The W.H. Sammis coal-fired power plant near Stratton, Ohio. Credit: Nyttend, via Wikimedia.

FirstEnergy’s plan to make all of its Ohio utility customers essentially guarantee sales for certain coal and nuclear plants owned by its unregulated generation subsidiary is an even worse deal for consumers now than when FirstEnergy filed that proposal a year ago, say environmental advocates.

W.H. Sammis coal-fired power plant near Stratton, Ohio.
The W.H. Sammis coal-fired power plant near Stratton, Ohio.

FirstEnergy acknowledges that customers will pay more in for the first few years, but claims that the proposed power purchase agreement (PPA) will save customers $2 billion over its 15-year term.

The Office of the Ohio Consumers’ Counsel has said the plan will more likely cost ratepayers $3 billion over that period. Environmental advocates say it’s even more unwise to bet on a rising market for coal after the U.S. Environmental Protection Agency’s issuance of the final Clean Power Plan rules earlier this month.

The Public Utilities Commission of Ohio (PUCO) begins its evidentiary hearing in the case this coming Monday, August 31.

A 15-year contract

Under the proposed plan, FirstEnergy’s Ohio utilities would buy all energy produced by FirstEnergy Solutions (FES) at the Davis-Besse nuclear plant in Oak Harbor and the Sammis coal plant in Stratton, Ohio, as well as FES’s entire share of energy produced at two 1950s-era coal-fired plants owned by the Ohio Valley Electric Corporation.

“Essentially our utilities will buy the output of certain power plants and then sell that power into the marketplace,” explained FirstEnergy spokesperson Doug Colafella. “Depending on how those power plants perform in the market, customers will either see a charge on their bill or a credit on their bill.”


Under a 1999 Ohio law, the generation of electricity was deregulated, and customers got the right to choose their own supplier. Customers could still do that under the proposed plan. Regardless of whom they choose, however, all distribution customers would still be subject to FirstEnergy’s proposed plan.

“Our case is predicated on projections that power prices will rise in the years ahead, and this PPA will act as a hedge to keep prices stable,” Colafella said. The term of the proposed contract is 15 years. FirstEnergy says customers could start seeing a credit on their bills as early as the fourth year.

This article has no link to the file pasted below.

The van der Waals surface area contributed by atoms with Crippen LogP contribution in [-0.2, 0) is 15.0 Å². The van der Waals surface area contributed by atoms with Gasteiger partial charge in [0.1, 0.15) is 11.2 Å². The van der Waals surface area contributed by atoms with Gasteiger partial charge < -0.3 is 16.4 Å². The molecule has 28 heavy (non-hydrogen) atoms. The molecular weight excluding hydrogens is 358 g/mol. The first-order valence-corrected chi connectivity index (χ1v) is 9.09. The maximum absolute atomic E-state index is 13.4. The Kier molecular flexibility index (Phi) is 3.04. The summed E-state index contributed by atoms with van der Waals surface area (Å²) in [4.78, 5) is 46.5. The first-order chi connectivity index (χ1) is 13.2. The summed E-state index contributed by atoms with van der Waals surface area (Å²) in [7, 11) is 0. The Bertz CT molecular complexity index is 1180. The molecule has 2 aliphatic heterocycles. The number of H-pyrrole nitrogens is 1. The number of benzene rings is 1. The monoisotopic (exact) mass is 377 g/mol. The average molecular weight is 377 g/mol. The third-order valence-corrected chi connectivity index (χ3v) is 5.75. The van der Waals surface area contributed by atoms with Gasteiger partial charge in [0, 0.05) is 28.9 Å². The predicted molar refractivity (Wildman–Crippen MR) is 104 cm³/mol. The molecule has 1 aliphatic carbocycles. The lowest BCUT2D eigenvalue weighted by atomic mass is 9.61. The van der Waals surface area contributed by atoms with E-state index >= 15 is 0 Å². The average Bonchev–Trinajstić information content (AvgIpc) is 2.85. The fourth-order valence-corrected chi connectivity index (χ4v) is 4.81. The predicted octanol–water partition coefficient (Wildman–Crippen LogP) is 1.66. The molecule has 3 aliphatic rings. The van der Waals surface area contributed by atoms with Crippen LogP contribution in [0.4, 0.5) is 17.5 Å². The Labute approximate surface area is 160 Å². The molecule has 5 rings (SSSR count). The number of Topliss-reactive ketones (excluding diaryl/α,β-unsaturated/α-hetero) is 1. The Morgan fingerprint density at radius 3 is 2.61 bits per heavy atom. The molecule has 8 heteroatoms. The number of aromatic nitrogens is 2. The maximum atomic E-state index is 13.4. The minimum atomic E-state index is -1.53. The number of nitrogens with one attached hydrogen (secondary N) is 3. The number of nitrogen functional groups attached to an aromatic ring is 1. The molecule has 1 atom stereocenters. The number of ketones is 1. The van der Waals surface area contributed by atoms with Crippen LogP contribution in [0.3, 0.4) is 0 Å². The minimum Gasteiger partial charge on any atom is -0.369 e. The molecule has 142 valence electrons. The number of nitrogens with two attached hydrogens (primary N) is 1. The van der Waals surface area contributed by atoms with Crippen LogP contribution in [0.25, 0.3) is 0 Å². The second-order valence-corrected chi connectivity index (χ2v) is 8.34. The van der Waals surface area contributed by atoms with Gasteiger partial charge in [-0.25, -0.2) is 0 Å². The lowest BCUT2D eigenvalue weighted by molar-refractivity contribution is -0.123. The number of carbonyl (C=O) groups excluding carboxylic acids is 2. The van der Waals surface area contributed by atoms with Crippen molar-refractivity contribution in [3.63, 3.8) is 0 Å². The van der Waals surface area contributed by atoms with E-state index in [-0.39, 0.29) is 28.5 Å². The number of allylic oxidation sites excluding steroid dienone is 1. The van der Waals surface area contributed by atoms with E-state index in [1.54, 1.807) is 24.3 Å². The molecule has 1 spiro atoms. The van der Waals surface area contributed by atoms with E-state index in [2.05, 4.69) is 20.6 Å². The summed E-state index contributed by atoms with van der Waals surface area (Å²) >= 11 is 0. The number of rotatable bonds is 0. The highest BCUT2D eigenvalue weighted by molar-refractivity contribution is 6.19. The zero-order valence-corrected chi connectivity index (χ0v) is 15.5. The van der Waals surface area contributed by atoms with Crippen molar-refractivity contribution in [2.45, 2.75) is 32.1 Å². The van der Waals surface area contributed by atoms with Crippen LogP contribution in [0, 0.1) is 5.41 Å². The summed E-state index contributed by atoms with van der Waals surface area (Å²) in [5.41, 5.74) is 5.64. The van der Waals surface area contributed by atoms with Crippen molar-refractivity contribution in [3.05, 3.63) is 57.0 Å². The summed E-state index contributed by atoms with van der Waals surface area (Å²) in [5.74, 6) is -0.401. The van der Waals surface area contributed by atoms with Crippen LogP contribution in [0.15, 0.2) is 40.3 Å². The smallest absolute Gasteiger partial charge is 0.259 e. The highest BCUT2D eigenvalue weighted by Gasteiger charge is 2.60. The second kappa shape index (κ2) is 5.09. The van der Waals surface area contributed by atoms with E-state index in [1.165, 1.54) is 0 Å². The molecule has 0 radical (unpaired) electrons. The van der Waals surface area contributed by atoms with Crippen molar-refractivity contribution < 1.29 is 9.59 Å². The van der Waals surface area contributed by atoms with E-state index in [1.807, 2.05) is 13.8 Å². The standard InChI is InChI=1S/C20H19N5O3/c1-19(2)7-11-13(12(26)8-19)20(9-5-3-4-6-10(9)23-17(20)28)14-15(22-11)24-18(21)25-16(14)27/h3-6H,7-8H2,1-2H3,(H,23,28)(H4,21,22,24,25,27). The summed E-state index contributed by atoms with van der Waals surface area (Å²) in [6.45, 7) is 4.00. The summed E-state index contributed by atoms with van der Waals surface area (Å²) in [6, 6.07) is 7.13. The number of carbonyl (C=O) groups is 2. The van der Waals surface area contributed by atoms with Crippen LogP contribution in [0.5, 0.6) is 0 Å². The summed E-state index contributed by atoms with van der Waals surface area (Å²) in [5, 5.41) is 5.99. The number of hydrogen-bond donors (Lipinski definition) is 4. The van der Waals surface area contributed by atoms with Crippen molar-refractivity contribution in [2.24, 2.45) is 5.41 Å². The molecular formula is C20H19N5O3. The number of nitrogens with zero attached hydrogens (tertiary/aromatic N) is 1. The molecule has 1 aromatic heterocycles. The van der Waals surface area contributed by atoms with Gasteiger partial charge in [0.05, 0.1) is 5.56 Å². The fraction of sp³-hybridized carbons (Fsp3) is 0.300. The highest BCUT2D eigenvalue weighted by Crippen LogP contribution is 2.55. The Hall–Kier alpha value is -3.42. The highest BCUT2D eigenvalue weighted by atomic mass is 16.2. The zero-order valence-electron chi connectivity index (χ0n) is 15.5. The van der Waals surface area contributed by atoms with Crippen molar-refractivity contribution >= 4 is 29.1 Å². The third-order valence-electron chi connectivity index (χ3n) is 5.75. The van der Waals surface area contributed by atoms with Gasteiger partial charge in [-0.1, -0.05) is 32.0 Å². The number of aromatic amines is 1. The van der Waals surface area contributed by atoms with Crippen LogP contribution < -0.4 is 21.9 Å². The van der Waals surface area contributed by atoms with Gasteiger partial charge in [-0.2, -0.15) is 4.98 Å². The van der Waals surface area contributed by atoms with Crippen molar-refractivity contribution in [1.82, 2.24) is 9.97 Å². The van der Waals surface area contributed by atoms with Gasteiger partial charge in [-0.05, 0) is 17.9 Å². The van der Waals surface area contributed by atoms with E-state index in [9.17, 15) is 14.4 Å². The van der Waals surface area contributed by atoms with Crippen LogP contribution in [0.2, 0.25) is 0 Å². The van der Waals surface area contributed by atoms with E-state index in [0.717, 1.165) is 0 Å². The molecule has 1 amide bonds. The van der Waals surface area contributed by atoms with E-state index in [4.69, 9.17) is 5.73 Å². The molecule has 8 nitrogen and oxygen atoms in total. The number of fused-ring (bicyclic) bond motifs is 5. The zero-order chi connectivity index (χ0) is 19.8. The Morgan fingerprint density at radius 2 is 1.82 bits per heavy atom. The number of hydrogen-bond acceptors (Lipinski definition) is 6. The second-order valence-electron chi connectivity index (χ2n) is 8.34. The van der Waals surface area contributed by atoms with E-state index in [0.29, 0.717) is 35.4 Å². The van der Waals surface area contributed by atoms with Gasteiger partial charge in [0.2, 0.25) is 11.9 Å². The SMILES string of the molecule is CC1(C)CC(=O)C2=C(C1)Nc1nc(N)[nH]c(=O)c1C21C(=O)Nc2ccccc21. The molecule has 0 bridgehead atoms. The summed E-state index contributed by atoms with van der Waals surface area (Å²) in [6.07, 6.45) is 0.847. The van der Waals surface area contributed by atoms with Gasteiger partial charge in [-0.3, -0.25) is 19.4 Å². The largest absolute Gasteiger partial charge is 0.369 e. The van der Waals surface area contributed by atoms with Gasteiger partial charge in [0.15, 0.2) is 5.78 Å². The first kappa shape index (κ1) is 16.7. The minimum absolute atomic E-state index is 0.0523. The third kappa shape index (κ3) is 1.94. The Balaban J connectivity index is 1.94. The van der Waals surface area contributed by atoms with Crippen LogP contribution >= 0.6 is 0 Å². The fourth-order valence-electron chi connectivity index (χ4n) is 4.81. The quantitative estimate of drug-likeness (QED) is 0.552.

The terms of the plan have largely “remained unchanged” since FirstEnergy filed it with the PUCO last year, Colafella added. “The only exception would be the settlement agreements that we have with about 15 parties that added some additional terms” to the company’s electric security plan, or ESP.

However, Colafella acknowledged that some of the settlements involve “adjustments to what we call riders—certain line items in the bill that we charge to customers.” Thus, while the terms of those settlement agreements won’t directly affect charges or credits under the PPA itself, those arrangements with large industrial users and other groups could still affect what consumers pay.

“Shifting the risk”

Challengers and environmental advocates disagree. If anything, they say, it’s even clearer now that the proposed “bailout” plan will raise consumer costs.

When FirstEnergy sought and got approval for its West Virginia utilities to buy a coal-fired power plant from their unregulated generation affiliate, the company offered similar arguments, notes Cathy Kunkel at the Institute for Energy Economics and Financial Analysis (IEEFA).

As she sees it, cheaper natural gas prices have made electricity from coal-fired power plants less and less competitive. But because customers must still cover the costs for the plant, FirstEnergy’s West Virginia customers “are seeing their rates soar,” Kunkel said.

Although the legal structure of the West Virginia arrangement was different, the outcome for customers would be essentially the same as what’s being proposed in the Ohio case, said Kunkel. If the plants prove unprofitable, ratepayers would have to pay for any difference between the market price and the contract price.